HC Deb 17 August 1835 vol 30 cc620-1
Mr. Hawes

rose, pursuant to notice, to submit three resolutions to the House respecting the rebuilding of the Houses of Parliament. The object of his first resolution was to extend the time for giving in the plans, estimates, and specifications for building the new Houses of Parliament. The time for furnishing the plans, &c, was limited to the first of January next, beyond which period they would not be received. Now, he conceived that the effect of thus restricting the time within such narrow bounds would be to deter many young and aspiring artists from entering the field of competition, and he was assured by several architects, that if they and their clerks worked incessantly for the next four months, they would not have time to give in their plans and proposals by the 1st of January. He hoped, therefore that there would be no objection made to extend the time so as to give all parties a fair and equal chance. The second resolution related to the removal of the ruins of St. Stephen's Chapel, but as the right hon. Gentleman, the Chancellor of the Exchequer, had assured the House that the removal of the ruins should not take place until the plans for rebuilding the Houses had been decided upon, and as the Committee had expressed an opinion to that effect, he would not anticipate any objection to the second resolution. The other resolution was to this effect—that in order to secure to the public the benefit of a fair competition, the several plans, when sent in, should be exhibited in some place adapted to the purpose, and there hung up in public view, in order that they might be inspected before any decision should be made. The hon. Gentleman handed in the resolutions; and on their being put from the chair,

The Chancellor of the Exchequer

said, that as far as regarded the removal of the ruins he did not think that the House was called upon to pass any resolution upon the subject, particularly as his hon. Friend, the Member for Lambeth, had admitted that a promise had been made that the ruins should not be removed until the plans for the new Houses had been agreed upon, and indeed it was obvious that there would be no occasion to remove the old buildings until the new works were begun. At the same time, however disposed he might be to admire ancient ruins, he did not think that in a country like England, where the spirit of improvement was advancing with such rapid strides, that ruins, however ancient, should be preserved solely on account of their antiquity, or that they should for a moment be put in competition with the convenience or interests of the public. With regard to extending the time for receiving the plans, he conceived that as there were now four clear months allowed for sending in the proposals, there was ample opportunity allowed to give all parties the advantage of a fair competition, and he certainly could not admit the justice of the argument used by his hon. Friend who moved the resolutions—namely, that the time ought to be extended, in order to give young artists a fair chance. He considered, that in a work of so much importance, young artists were not the most desirable persons to be selected, and that it would be much better to make the selection from the plans of able and experienced artists. As to the proposal that the plans should be hung up for public inspection, he believed it would be wholly impracticable; for even if Westminster Hall were selected for the purpose, it might be found incapable of affording sufficient space for the exhibition. At all events, the Government had no place at their disposal for such a purpose; but if the hon. Mover of the resolutions would himself point out any fit place where the plans might be hung up, he would be happy to meet the hon. Member's views.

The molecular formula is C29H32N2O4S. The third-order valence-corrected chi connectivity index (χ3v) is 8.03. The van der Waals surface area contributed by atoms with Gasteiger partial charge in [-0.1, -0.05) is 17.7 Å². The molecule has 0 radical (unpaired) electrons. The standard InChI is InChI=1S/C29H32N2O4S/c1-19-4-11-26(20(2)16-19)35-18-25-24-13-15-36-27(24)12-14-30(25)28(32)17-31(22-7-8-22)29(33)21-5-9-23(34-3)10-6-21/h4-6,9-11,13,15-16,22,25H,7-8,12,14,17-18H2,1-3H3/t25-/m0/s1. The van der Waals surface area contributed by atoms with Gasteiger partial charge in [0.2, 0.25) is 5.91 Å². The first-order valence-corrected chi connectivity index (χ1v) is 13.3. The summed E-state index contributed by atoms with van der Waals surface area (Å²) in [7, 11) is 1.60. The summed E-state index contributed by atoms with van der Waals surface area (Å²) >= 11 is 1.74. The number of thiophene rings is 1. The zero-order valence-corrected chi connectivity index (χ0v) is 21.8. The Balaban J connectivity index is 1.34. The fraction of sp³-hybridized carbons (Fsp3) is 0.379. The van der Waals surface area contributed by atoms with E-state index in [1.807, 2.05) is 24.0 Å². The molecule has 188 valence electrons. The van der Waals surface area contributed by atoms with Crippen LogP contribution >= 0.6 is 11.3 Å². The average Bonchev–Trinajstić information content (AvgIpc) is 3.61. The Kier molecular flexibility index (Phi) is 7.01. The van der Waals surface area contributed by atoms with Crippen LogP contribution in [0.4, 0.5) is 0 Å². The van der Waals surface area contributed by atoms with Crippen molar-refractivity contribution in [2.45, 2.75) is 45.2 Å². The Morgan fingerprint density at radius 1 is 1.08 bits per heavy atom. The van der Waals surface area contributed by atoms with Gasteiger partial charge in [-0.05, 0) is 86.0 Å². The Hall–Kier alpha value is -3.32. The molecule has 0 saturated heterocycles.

The resolutions severally put and negatived.